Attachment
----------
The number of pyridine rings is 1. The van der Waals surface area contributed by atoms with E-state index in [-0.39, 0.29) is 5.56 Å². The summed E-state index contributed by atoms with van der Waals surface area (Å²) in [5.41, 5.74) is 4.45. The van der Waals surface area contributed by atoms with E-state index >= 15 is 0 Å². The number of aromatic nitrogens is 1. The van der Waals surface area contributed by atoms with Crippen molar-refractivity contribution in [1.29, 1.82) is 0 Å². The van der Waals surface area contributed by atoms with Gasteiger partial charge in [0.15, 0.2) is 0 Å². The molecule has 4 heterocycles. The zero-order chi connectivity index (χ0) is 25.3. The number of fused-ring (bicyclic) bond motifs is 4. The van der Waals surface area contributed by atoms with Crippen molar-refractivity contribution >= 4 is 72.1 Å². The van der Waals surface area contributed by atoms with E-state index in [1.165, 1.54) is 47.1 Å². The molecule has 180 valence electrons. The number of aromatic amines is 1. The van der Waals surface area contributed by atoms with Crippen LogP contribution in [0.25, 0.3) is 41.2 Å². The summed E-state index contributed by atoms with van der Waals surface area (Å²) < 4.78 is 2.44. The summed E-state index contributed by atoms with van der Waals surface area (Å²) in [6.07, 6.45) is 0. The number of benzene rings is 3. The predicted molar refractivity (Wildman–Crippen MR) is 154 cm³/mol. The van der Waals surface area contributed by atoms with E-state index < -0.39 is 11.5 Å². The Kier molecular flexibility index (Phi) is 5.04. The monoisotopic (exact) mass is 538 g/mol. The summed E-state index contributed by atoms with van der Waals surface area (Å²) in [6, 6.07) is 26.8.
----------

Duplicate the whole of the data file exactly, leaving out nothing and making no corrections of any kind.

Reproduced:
The number of pyridine rings is 1. The van der Waals surface area contributed by atoms with E-state index in [-0.39, 0.29) is 5.56 Å². The summed E-state index contributed by atoms with van der Waals surface area (Å²) in [5.41, 5.74) is 4.45. The van der Waals surface area contributed by atoms with E-state index >= 15 is 0 Å². The number of aromatic nitrogens is 1. The van der Waals surface area contributed by atoms with Crippen molar-refractivity contribution in [1.29, 1.82) is 0 Å². The van der Waals surface area contributed by atoms with Gasteiger partial charge in [0.15, 0.2) is 0 Å². The molecule has 4 heterocycles. The zero-order chi connectivity index (χ0) is 25.3. The number of fused-ring (bicyclic) bond motifs is 4. The van der Waals surface area contributed by atoms with Crippen molar-refractivity contribution >= 4 is 72.1 Å². The van der Waals surface area contributed by atoms with E-state index in [1.165, 1.54) is 47.1 Å². The molecule has 180 valence electrons. The number of aromatic amines is 1. The van der Waals surface area contributed by atoms with Crippen LogP contribution in [0.25, 0.3) is 41.2 Å². The summed E-state index contributed by atoms with van der Waals surface area (Å²) < 4.78 is 2.44. The summed E-state index contributed by atoms with van der Waals surface area (Å²) in [6.07, 6.45) is 0. The number of benzene rings is 3. The predicted molar refractivity (Wildman–Crippen MR) is 154 cm³/mol. The van der Waals surface area contributed by atoms with E-state index < -0.39 is 11.5 Å². The Kier molecular flexibility index (Phi) is 5.04. The monoisotopic (exact) mass is 538 g/mol. The summed E-state index contributed by atoms with van der Waals surface area (Å²) in [6, 6.07) is 26.8.